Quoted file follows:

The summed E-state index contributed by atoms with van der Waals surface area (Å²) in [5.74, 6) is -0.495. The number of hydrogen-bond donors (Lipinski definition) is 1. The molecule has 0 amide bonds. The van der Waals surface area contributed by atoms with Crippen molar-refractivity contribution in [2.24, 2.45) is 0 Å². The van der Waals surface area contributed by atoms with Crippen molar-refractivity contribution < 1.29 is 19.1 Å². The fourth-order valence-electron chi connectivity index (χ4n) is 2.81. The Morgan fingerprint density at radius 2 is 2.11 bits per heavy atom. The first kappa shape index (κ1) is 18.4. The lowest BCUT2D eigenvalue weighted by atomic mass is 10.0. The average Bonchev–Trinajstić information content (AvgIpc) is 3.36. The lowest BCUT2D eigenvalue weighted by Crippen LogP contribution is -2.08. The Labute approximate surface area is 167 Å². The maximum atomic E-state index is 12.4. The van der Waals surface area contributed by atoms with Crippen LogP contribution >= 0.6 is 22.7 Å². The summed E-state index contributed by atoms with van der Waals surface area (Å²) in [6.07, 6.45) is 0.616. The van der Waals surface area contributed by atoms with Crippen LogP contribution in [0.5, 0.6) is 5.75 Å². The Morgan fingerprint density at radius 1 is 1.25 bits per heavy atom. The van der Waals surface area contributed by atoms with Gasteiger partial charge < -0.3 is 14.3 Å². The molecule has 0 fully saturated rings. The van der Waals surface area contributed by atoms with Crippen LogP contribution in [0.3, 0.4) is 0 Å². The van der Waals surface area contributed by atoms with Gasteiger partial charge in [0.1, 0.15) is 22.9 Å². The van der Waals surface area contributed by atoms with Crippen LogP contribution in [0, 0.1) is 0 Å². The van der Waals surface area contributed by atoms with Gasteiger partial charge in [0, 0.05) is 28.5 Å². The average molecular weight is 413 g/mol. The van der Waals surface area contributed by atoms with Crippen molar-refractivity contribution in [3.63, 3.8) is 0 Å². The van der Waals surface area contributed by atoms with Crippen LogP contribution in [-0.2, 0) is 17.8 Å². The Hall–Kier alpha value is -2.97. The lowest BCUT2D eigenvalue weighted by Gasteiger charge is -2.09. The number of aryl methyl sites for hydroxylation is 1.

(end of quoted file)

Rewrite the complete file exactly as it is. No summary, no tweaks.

The summed E-state index contributed by atoms with van der Waals surface area (Å²) in [5.74, 6) is -0.495. The number of hydrogen-bond donors (Lipinski definition) is 1. The molecule has 0 amide bonds. The van der Waals surface area contributed by atoms with Crippen molar-refractivity contribution in [2.24, 2.45) is 0 Å². The van der Waals surface area contributed by atoms with Crippen molar-refractivity contribution < 1.29 is 19.1 Å². The fourth-order valence-electron chi connectivity index (χ4n) is 2.81. The Morgan fingerprint density at radius 2 is 2.11 bits per heavy atom. The first kappa shape index (κ1) is 18.4. The lowest BCUT2D eigenvalue weighted by atomic mass is 10.0. The average Bonchev–Trinajstić information content (AvgIpc) is 3.36. The lowest BCUT2D eigenvalue weighted by Crippen LogP contribution is -2.08. The Labute approximate surface area is 167 Å². The maximum atomic E-state index is 12.4. The van der Waals surface area contributed by atoms with Crippen LogP contribution >= 0.6 is 22.7 Å². The summed E-state index contributed by atoms with van der Waals surface area (Å²) in [6.07, 6.45) is 0.616. The van der Waals surface area contributed by atoms with Crippen LogP contribution in [0.5, 0.6) is 5.75 Å². The Morgan fingerprint density at radius 1 is 1.25 bits per heavy atom. The van der Waals surface area contributed by atoms with Gasteiger partial charge < -0.3 is 14.3 Å². The molecule has 0 fully saturated rings. The van der Waals surface area contributed by atoms with Crippen LogP contribution in [0.3, 0.4) is 0 Å². The van der Waals surface area contributed by atoms with Gasteiger partial charge in [0.1, 0.15) is 22.9 Å². The van der Waals surface area contributed by atoms with Crippen LogP contribution in [0, 0.1) is 0 Å². The van der Waals surface area contributed by atoms with Gasteiger partial charge in [0, 0.05) is 28.5 Å². The average molecular weight is 413 g/mol. The van der Waals surface area contributed by atoms with Crippen molar-refractivity contribution in [3.63, 3.8) is 0 Å². The van der Waals surface area contributed by atoms with Crippen LogP contribution in [-0.2, 0) is 17.8 Å². The Hall–Kier alpha value is -2.97. The lowest BCUT2D eigenvalue weighted by Gasteiger charge is -2.09. The number of aryl methyl sites for hydroxylation is 1.